My first impression of Sophia was that she is full of effervescence and fire. At the age of eighty-eight, she is an inspiration to those who believe that activism is for the young. Her eyes full of curiosity, her heart full of dedication, she possesses the spirit of a soldier. We talked awhile about our mutual respect for animals, our intolerance for those who seek to hurt them, our shame in those who are indifferent to their existence. Sophia, the widow of a former A.S.P.C.A. director, was raised by an animal-friendly, vegetarian mother in an age when "going veggie" wasn't chic. Still a strict vegetarian, Sophia is a model of health and vitality. Ms. Pia spends her days caring for the ducks and homeless cats near her home, and her nights writing letters, in longhand, to legislators, companies and newspapers. Recently, she was approached and berated by an angry Animal Control Officer who threatened her with punishment if she didn't stop helping the cats whose lives depended on her. You can bet she was on the phone to her county commissioner asserting her rights as a citizen. This lady has led a remarkable life.

Sophia Pia has been a member and supporter of many local and national animal groups, Peta and the HSUS among them, for years. The day we met, she shared with me that for the first time since her husband died she felt a sense of belonging. She was at home. It is important that we activists stay together to keep up the fight. It is important that animal activists take turns being the one who is sensitive, being the one who is strong, being the one who always goes to demos, being the one that always writes letters. It is important to note that some of the most dedicated animal-rights activists are never in the public eye: they are the mothers who carefully explain why mommy won't take the children to the circus, they are the fathers who stop the car to help an injured animal in the presence of his child who is a witness to this heroism, they are the little children who sign up for a "clean the beach" project, or raise pennies through cookie sales for their local humane societies, they are wise, senior citizens who spend their time bird-watching and reporting on changing migratory habits. They are the newspaper writers and editors who slant the article about the rodeo "just a smidgeon, just enough, barely noticeable, really." They are you, they are me. They are all around us. Believe it. Believe that we are never, ever alone.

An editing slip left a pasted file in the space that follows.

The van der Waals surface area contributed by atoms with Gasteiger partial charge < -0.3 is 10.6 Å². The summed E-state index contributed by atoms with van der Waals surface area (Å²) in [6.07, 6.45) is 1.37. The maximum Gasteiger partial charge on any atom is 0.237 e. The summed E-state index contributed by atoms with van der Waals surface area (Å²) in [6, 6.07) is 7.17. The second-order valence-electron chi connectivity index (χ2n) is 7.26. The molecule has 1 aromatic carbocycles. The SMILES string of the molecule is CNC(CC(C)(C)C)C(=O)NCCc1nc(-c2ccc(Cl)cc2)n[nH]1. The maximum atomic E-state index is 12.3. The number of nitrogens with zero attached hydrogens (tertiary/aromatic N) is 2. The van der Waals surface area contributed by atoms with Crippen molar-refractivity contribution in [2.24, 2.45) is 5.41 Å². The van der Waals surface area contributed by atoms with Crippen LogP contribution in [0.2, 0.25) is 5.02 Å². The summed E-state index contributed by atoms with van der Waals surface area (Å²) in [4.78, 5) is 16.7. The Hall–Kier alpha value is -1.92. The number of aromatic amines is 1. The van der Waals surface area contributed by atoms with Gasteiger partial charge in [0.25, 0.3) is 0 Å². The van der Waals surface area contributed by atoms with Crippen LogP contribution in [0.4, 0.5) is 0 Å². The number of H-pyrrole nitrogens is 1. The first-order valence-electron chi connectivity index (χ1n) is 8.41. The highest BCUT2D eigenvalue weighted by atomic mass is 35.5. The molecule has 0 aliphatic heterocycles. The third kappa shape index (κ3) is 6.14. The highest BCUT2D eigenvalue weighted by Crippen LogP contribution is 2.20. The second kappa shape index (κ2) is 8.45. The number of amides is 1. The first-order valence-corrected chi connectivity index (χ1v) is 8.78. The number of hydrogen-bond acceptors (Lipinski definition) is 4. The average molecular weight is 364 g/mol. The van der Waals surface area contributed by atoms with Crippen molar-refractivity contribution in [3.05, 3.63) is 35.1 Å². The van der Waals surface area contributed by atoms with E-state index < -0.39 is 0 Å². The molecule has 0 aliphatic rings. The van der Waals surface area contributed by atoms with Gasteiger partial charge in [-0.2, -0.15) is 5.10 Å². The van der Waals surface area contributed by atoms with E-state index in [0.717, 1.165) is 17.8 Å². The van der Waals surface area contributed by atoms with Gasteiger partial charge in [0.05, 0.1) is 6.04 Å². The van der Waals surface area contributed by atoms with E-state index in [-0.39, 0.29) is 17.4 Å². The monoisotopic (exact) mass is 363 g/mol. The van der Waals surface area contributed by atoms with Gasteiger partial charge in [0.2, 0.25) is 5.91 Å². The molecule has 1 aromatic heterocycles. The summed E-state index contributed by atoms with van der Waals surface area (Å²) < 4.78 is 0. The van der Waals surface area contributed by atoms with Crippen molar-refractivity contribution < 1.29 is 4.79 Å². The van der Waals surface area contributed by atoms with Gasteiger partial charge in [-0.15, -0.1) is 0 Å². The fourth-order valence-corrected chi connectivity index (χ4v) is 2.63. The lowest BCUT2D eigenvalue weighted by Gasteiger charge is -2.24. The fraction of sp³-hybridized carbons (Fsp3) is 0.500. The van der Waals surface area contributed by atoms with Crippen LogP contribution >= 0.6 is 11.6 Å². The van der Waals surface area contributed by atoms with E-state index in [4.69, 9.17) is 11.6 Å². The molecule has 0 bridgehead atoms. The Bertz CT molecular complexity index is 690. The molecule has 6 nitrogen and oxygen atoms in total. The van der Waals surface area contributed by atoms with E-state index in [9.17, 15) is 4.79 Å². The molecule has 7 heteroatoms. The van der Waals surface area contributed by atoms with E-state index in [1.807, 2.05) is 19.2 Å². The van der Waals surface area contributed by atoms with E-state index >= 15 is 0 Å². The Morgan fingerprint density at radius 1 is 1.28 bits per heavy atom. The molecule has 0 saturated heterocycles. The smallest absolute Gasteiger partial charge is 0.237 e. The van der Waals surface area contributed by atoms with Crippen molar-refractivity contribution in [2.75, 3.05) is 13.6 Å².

There are those who make big bold strokes of brilliant color on the landscape of the animal welfare movement; but there are also those who create the canvas on which they paint.

*Henry Berg, Founder of the American Humane Association in 1963
**Peter Singer, Author, Animal Liberation; considered the "father of the animal rights movement
***Dian Fossey, martyred for protecting silverback gorillas from poachers.